Sunlight wants to amplify a highly credible report that sounds the alarm on NJ’s public pensions by Andrew Biggs (of the American Enterprise Institute) for the Garden State Initiative (GSI). The bottom line: Because NJ’s pension system remains unreformed, Gov. Murphy’s record $6.9 billion pension payment was “money down the drain” and NJ’s public pensions remain in deep trouble. And that is after the record 27% investment return in 2021 and the gusher of federal pandemic money, neither of which can be counted on in the future. Murphy’s unwillingness to cross his government union supporters and reform public pensions will cost the state and its citizens dearly in the future.
Key points from the report:
The harsh reality is that even with stellar investment returns NJ’s public plans “cannot invest their way out of their unfunded liabilities.” The accumulated debt is simply too large. According to US government methodology (rather than the unrealistic assumptions the state uses), NJ’s combined unfunded pension liabilities are a mind-boggling $186 billion. From 2000 to 2019, NJ’s overall funded ratio fell from 51% to 31%, meaning that NJ only has 31 cents set aside for every dollar it owes – the worst funded pension system in the nation. Making one or even several record payments will not change this reality.
How did NJ pensions end up like this? Our elected leaders made pension promises but did not fund them: During this period, the largest pension plan, the Teachers Pension and Annuity Fund (TPAF), only got 18% of its required funding. But where was the NJEA? As Sunlight has documented, the NJEA was a willing participant political deals that raided pension assets and severely underfunded TPAF, and then successfully fought all efforts at reform. The NJEA has a lot to answer for here.
Murphy’s enormous $6.9 billion pension payment, or over 15% of the state budget, is “money down the drain” because most of it pays for pension debt that was run up in the past. Murphy made the payment to please his government union backers but it is an unsustainable amount because investment returns will come back down to earth, the federal pandemic relief will go away and NJ has the worst structural budget deficit in the nation.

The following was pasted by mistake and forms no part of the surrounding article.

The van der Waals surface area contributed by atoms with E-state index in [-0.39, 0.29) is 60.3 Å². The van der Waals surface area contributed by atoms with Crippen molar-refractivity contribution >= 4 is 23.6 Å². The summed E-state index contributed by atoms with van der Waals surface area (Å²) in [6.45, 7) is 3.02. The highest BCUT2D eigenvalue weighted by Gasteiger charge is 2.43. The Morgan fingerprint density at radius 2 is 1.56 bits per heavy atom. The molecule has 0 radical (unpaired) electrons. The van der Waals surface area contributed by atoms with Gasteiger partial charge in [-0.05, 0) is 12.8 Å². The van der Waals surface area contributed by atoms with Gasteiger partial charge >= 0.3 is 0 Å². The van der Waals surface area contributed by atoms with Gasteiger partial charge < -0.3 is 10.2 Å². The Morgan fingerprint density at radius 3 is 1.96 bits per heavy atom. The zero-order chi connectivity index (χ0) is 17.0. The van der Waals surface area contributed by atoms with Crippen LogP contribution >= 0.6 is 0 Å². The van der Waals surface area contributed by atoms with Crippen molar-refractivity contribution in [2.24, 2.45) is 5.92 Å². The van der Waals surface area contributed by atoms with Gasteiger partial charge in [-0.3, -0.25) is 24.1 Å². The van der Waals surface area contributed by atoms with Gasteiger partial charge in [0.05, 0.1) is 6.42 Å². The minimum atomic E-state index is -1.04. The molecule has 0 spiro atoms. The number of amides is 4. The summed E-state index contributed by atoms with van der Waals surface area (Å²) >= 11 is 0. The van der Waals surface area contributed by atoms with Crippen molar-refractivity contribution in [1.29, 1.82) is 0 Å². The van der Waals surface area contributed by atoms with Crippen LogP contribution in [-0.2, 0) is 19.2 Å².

On top of all this, NJ’s retirees are living longer and the ratio of active workers to retirees is declining. For TPAF, in 2001 there were 2.4 workers for every beneficiary and in 2019 there were only 1.3 workers per beneficiary. This means that more and more retirees will be depending on payments from the pension system. Recognizing this, a prudent pension system would be investing conservatively so as to not put those payments at risk. But NJ’s pension system is actually making MORE risky investments in order to earn higher returns. Biggs describes it as: “Let’s just gamble. Let’s just take a lot of investment risk and hope it plays out.” This is a recipe for disaster.
The report concludes that NJ pension system must be reformed and provides several worthwhile recommendations. But Murphy has shown no interest in reform because the most powerful special interest in the state and his main political benefactor, the NJEA, rejects reform. Biggs sums up the consequences: “Further avoidance of responsible reforms by culpable New Jersey leaders only increases the cost for New Jersey taxpayers who already bear the largest tax-burden in our nation.”
Teachers need to know that despite Murphy’s happy-talk their pensions are not secure. They need to demand reforms that make their pensions sustainable for the state. And New Jersey citizens need to know that by neglecting necessary reforms their governor is consigning them to a bleak future.
Our state deserves better from its leaders.